When Frieze opened its inaugural New York fair in 2012 on Randall’s Island – a rather featureless brownfield expanse on the East River – many were taken aback. The site was considered daring and edgy, out of town and off the beaten track, isolated from the city’s well established art scene. But it was not entirely without precedent.
Nearly 20 years earlier, Meredith Monk staged her own experimental event on neighbouring Roosevelt Island. This immersive theatre project – titled American Archeology – explored historical notions of otherness and insanity. The performance began in Lighthouse Park on the northern tip of the island and ended at the disused smallpox hospital on the southern end, with the audience bussed between the two during the interval.
“I always try to be very alert to the environment,” Monk explains. “When I was a child I remember driving on the East Side [FDR] Drive. Roosevelt Island was where they had one of the first mental hospitals in the US. Charles Dickens writes about it. There was a prison on the island and there was a smallpox hospital,” she says. “It has always had a haunted quality for me.”
Where Monk treads, the mainstream generally follows. Over the past five decades her pioneering work as a dancer-choreographer / singer-composer, together with her tireless exploration of new performance techniques, has inspired generations of artists. Throughout her career, Monk has earned plaudits and worldwide recognition, but she has remained true to her own voice – and now, at the age of 70, that voice is still elastic, still interesting, still capable of dazzling technical feats.
I catch up with Monk ahead of her first London appearance in nine years – a recital as part of this year’s Frieze Music programme – via a long distance telephone call to New Mexico. It is here in the town of Cañones, near where Georgia O’Keeffe once lived, that Monk retreats most Septembers to compose and meditate. But she begins by discussing her ambivalent relationship with New York. The city where she was born and has spent most of her adult life, she admits, has been “almost an anti-inspiration” to her work.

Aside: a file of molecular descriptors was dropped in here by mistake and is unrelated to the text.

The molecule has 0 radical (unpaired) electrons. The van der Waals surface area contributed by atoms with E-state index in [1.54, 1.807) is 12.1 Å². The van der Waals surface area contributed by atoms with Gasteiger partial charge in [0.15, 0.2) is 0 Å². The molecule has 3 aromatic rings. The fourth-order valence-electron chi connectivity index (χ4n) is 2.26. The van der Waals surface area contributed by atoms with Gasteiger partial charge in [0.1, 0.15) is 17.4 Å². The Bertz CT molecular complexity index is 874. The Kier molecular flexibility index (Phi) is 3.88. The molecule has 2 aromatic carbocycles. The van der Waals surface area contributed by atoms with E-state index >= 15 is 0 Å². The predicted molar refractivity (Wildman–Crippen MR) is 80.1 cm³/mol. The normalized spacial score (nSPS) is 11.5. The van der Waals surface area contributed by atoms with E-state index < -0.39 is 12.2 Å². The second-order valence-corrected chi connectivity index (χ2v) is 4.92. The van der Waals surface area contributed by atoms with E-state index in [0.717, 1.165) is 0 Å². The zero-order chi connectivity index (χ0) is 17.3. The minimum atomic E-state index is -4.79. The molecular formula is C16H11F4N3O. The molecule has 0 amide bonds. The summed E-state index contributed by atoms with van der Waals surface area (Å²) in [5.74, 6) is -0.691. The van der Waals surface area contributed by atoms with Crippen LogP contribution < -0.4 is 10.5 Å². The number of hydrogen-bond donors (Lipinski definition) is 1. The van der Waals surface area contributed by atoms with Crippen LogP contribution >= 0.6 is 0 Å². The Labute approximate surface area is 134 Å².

Having grown up in a musical family (her grandfather was a baritone who sang in the Tsar’s court in the late 1880s and 1890s; her mother sang pop songs and radio jingles), Monk studied dance and classical music at Sarah Lawrence College. This was the mid-1960s and Manhattan was thronging with young creatives, but while contemporaries were revelling in new electronic media and the sounds of the metropolis, Monk turned to the most ancient and most natural tool: the human instrument.
Early works were purely choreographic, but an appreciation of the honesty and openheartedness of folk music helped Monk develop her own extraordinary singing style. Now known as “extended vocal technique”, this involves a taut and highly complex arrangement of sounds – expressive yelps, shrieks and swoops, or breathy coughs and whispers – creating an effect once described as sounding like “a folk singer combined with a baby bird”.
“When I was first working with my voice I didn’t know anybody who was working in that way,” she says. “It was quite a lonely path, but if I look back on it now, I feel fortunate that I was alone because I really was able to explore my own internal voice.”